Changpeng Zhao was sentenced to four months in prison

Changpeng Zhao and Sam Bankman-Fried: two different sentences for a crypto figurehead caught on criminal tampering

Sure, there’s no evidence that Zhao knew those groups — as well as hackers, money launderers, and other unsavory characters — were trading on Binance. He just didn’t care who was trading there as long as the business grew. The scale of alleged criminals trading on the world’s biggest platform suggests that Zhao’s information is significant, even if it is not obvious what his nature is.

An independent compliance monitor is inside the company, as a part of the agreement. I assume that means every governmental alphabet soup agency now has eyes on every trade made on the exchange, both in the past and for the next three years, along with identifying information as required by the exciting new anti-money laundering measures at Binance. That kind of surveillance is not nothing for the United States government.

There are a lot of differences between Changpeng Zhao and Sam Bankman-Fried, and now we can add one more to the list: the amount of time they’ll serve for their crimes. Bankman-Fried got 25 years; Zhao got four months.

Zhao is the second crypto figurehead to face criminal sentencing in the US in as many months. On March 28, Sam Bankman-Fried, or SBF, founder of bankrupt crypto exchange FTX, was sentenced to 25 years in prison. They sparred frequently, and vied for control of the exchange market. But the similarities between the cases end there.

The judge was supposed to look past the guidelines in coming to an appropriate sentence, says Daniel Richman, a professor of law at Columbia University and former federal prosecutor. The factors that influence the character of the defendants include their chances of recidivism, past transgressions, and other factors.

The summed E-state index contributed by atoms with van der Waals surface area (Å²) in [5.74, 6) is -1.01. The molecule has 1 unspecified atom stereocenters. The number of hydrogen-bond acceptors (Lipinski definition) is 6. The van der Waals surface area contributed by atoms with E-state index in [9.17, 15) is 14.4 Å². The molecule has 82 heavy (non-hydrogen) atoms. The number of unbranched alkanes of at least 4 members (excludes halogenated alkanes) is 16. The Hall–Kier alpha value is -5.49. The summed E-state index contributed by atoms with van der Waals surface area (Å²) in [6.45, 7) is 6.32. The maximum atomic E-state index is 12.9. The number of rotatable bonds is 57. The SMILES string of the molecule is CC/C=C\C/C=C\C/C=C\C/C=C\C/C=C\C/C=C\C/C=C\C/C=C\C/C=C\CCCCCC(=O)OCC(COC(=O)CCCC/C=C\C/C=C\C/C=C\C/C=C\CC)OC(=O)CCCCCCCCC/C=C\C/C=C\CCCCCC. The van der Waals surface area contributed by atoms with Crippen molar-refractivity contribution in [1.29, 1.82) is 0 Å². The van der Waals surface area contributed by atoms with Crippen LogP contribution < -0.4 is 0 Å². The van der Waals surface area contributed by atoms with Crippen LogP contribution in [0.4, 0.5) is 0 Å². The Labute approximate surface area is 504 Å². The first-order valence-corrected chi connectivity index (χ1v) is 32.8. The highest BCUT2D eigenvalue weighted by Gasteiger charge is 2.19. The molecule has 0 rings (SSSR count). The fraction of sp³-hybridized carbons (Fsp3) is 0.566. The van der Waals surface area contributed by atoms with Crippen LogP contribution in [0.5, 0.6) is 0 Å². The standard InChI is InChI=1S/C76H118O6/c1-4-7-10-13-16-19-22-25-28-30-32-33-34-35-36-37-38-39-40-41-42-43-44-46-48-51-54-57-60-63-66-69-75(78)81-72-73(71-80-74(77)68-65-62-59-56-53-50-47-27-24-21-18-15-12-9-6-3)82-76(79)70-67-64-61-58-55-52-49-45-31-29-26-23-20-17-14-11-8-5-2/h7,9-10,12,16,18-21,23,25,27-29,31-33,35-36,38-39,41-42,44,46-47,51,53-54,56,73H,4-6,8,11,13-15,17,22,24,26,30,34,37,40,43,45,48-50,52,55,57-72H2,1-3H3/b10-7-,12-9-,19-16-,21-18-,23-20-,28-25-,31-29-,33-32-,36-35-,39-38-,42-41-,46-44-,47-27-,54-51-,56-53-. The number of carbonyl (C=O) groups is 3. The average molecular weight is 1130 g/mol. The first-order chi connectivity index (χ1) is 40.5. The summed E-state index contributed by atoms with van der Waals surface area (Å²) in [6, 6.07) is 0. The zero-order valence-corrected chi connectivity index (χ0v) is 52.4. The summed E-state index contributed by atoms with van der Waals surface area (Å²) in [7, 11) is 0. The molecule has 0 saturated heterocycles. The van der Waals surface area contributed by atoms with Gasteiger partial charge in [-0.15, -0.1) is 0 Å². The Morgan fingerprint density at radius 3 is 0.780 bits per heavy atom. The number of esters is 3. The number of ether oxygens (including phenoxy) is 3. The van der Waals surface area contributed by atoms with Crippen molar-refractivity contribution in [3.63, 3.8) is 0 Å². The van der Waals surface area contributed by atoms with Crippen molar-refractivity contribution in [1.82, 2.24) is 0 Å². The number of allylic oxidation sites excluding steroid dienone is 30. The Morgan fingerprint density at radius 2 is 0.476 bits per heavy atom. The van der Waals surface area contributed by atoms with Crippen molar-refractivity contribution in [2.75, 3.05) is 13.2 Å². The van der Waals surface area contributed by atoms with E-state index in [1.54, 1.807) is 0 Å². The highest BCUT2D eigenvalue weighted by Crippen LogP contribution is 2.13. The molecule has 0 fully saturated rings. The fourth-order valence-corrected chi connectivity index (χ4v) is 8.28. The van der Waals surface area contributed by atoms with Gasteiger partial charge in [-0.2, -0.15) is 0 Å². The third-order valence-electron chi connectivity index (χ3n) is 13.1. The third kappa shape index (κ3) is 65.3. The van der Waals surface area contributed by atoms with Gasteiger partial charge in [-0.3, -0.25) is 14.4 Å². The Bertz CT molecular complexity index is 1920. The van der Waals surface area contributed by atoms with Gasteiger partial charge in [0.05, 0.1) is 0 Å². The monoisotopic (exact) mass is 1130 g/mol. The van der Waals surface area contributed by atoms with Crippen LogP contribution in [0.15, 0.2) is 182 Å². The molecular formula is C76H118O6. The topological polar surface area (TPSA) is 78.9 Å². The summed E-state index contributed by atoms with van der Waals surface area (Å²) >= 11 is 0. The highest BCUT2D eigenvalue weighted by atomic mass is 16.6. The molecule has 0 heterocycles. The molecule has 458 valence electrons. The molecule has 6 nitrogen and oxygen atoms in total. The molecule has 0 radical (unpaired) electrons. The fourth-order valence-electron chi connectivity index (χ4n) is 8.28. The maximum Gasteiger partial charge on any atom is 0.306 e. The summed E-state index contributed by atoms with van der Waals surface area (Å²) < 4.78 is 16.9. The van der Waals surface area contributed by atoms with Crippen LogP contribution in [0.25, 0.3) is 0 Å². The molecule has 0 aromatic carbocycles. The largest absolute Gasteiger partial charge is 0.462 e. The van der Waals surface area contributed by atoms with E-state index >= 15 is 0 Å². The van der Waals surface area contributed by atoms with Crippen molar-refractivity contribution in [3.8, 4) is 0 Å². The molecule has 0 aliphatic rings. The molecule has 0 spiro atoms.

Zhao’s guilty plea — to one count with a maximum sentencing guideline of 18 months — was the result of a pretty sweet deal. He had to pay a multimillion-dollar fine and step down as CEO of his company because he didn’t want to be associated with another rich person. I was impressed by the emphasis on the word “cooperation” and references to a sealed matter during his hearing.

“It’s an easy comparison, but an imperfect one,” says Daniel Silva, an attorney at law firm Buchalter and former US prosecutor. “CZ pleaded guilty to not following the law as required of a financial institution executive. SBF was different: He was improperly using customer funds, gained through fraudulent statements and material omissions of fact.”

The distinction was mentioned in the presentence filing by Zhao’s counsel. “Mr. Zhao has been convicted only of an AML [anti-money-laundering] compliance failure,” they wrote. He did not cheat any investors or misappropriate customer funds. They said that their client is not a SBF.

The DOJ, which until last year had secured few landmark crypto convictions, will nonetheless celebrate the conviction. “Whether people criticize the sentence as too light, it sends a healthy message,” says Silva. The goal is to stop the next financial institution CEO from being afraid of anti-money-laundering regulations.

The judge handed down a lighter sentence than the prosecution petitioned, which was three years.

The story of Zhao and Bankman- Fried in the early 1970s. Is there still any information on China left to be grabbed?

There is more to come. When Zhao spoke to his defense, he was dressed in a navy suit with a blue tie. Bankman- Fried was dressed like a prisoner.

I don’t know if it’s Iran or North Korea, though plausibly, there could be useful information on both of those countries. In court, I wondered if there was any information on China left to be grabbed.

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